Jean-Baptiste Say was a French economist and businessman. He had classically liberal views and argued in favor of competition, free trade, and lifting restraints on business. He is best known for Say’s Law, also known as the law of markets, which he popularized. Scholars disagree on the surprisingly subtle question of whether it was Say who first stated what we now call Say’s Law.
What is ‘Jean-Baptiste Say’
A French classical, liberal economist and scholar. Jean-Baptiste Say is known for his contribution to Say’s Law of Markets and for his work on “A Treatise On Political Economy”. Say was born in 1767, taught political economy in France at Conservatoire National des Arts et Metiers, and later at the College de France.
Explaining ‘Jean-Baptiste Say’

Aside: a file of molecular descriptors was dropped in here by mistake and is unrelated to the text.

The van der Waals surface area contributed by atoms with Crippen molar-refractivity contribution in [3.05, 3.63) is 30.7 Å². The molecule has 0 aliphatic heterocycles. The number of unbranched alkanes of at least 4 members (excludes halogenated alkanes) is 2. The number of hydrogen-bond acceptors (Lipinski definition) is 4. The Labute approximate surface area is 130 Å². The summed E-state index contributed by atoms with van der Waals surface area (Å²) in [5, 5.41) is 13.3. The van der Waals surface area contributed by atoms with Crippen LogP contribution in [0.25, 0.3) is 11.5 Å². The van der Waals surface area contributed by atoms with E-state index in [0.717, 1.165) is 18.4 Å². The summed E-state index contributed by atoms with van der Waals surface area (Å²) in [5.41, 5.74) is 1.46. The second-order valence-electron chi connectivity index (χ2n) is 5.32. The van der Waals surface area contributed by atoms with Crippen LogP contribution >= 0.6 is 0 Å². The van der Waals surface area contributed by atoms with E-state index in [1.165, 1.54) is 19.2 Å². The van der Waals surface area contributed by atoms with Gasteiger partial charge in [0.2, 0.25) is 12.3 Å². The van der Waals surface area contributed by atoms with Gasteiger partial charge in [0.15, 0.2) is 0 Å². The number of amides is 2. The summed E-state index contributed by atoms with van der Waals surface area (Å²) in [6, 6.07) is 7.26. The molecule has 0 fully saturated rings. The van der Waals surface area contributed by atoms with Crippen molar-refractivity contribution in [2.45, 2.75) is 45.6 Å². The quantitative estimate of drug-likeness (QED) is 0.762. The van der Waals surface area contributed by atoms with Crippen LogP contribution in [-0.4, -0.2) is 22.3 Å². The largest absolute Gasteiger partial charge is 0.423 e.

Say’s Law roughly says that the economy is self-regulating so production is the source of demand but has been interpreted in many ways and is frequently misunderstood to mean “supply creates its own demand”. Another famous economist, John Maynard Keynes, criticized his law. Say was heavily influenced by Adam Smith and promoted the laissez-faire philosophy. His contemporaries include Thomas Malthus and David Ricardo.
- Jean-Baptiste Say, The Father of Austrian Public Finance: Views on Taxation – link.springer.com [PDF]
- Jean-Baptiste Say: the project" For a monetary reform in David Ricardo's style" – www.jstor.org [PDF]
- Jean-Baptiste Say: Écrits sur la monnaie, la banque et la finance – www.theses.fr [PDF]
- Why does Jean-Baptiste Say think economics is worth studying? – www.tandfonline.com [PDF]
- Why is money important in Jean-Baptiste Say's analysis? – www.tandfonline.com [PDF]